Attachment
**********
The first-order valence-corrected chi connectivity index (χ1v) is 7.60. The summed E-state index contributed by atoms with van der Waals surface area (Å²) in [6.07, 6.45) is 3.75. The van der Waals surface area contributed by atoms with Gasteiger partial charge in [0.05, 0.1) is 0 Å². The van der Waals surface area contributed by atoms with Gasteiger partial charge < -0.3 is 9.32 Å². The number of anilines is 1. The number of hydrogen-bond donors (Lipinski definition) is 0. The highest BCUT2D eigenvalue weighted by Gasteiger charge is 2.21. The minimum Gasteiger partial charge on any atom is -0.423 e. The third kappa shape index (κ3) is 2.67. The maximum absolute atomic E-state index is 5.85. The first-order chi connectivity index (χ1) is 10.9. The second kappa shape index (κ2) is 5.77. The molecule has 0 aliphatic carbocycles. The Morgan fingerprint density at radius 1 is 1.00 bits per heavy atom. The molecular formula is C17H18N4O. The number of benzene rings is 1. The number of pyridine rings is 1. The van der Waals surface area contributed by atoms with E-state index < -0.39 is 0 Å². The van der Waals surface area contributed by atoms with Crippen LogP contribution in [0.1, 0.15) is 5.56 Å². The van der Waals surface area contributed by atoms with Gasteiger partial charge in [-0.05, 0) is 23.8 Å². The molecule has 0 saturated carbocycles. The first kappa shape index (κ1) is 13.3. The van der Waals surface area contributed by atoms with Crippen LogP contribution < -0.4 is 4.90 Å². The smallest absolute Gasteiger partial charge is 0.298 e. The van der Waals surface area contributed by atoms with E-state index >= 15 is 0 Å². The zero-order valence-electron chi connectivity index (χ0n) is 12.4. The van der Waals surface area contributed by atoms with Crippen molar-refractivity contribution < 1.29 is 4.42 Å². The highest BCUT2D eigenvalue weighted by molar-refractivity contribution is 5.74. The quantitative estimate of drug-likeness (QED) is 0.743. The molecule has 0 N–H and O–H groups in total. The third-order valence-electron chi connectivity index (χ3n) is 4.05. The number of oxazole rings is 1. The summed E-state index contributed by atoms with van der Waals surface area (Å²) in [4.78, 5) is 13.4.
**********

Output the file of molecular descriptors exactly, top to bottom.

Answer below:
The first-order valence-corrected chi connectivity index (χ1v) is 7.60. The summed E-state index contributed by atoms with van der Waals surface area (Å²) in [6.07, 6.45) is 3.75. The van der Waals surface area contributed by atoms with Gasteiger partial charge in [0.05, 0.1) is 0 Å². The van der Waals surface area contributed by atoms with Gasteiger partial charge < -0.3 is 9.32 Å². The number of anilines is 1. The number of hydrogen-bond donors (Lipinski definition) is 0. The highest BCUT2D eigenvalue weighted by Gasteiger charge is 2.21. The minimum Gasteiger partial charge on any atom is -0.423 e. The third kappa shape index (κ3) is 2.67. The maximum absolute atomic E-state index is 5.85. The first-order chi connectivity index (χ1) is 10.9. The second kappa shape index (κ2) is 5.77. The molecule has 0 aliphatic carbocycles. The Morgan fingerprint density at radius 1 is 1.00 bits per heavy atom. The molecular formula is C17H18N4O. The number of benzene rings is 1. The number of pyridine rings is 1. The van der Waals surface area contributed by atoms with E-state index < -0.39 is 0 Å². The van der Waals surface area contributed by atoms with Crippen LogP contribution in [0.1, 0.15) is 5.56 Å². The van der Waals surface area contributed by atoms with Gasteiger partial charge in [-0.05, 0) is 23.8 Å². The molecule has 0 saturated carbocycles. The first kappa shape index (κ1) is 13.3. The van der Waals surface area contributed by atoms with Crippen LogP contribution < -0.4 is 4.90 Å². The smallest absolute Gasteiger partial charge is 0.298 e. The van der Waals surface area contributed by atoms with E-state index >= 15 is 0 Å². The zero-order valence-electron chi connectivity index (χ0n) is 12.4. The van der Waals surface area contributed by atoms with Crippen molar-refractivity contribution < 1.29 is 4.42 Å². The highest BCUT2D eigenvalue weighted by molar-refractivity contribution is 5.74. The quantitative estimate of drug-likeness (QED) is 0.743. The molecule has 0 N–H and O–H groups in total. The third-order valence-electron chi connectivity index (χ3n) is 4.05. The number of oxazole rings is 1. The summed E-state index contributed by atoms with van der Waals surface area (Å²) in [4.78, 5) is 13.4.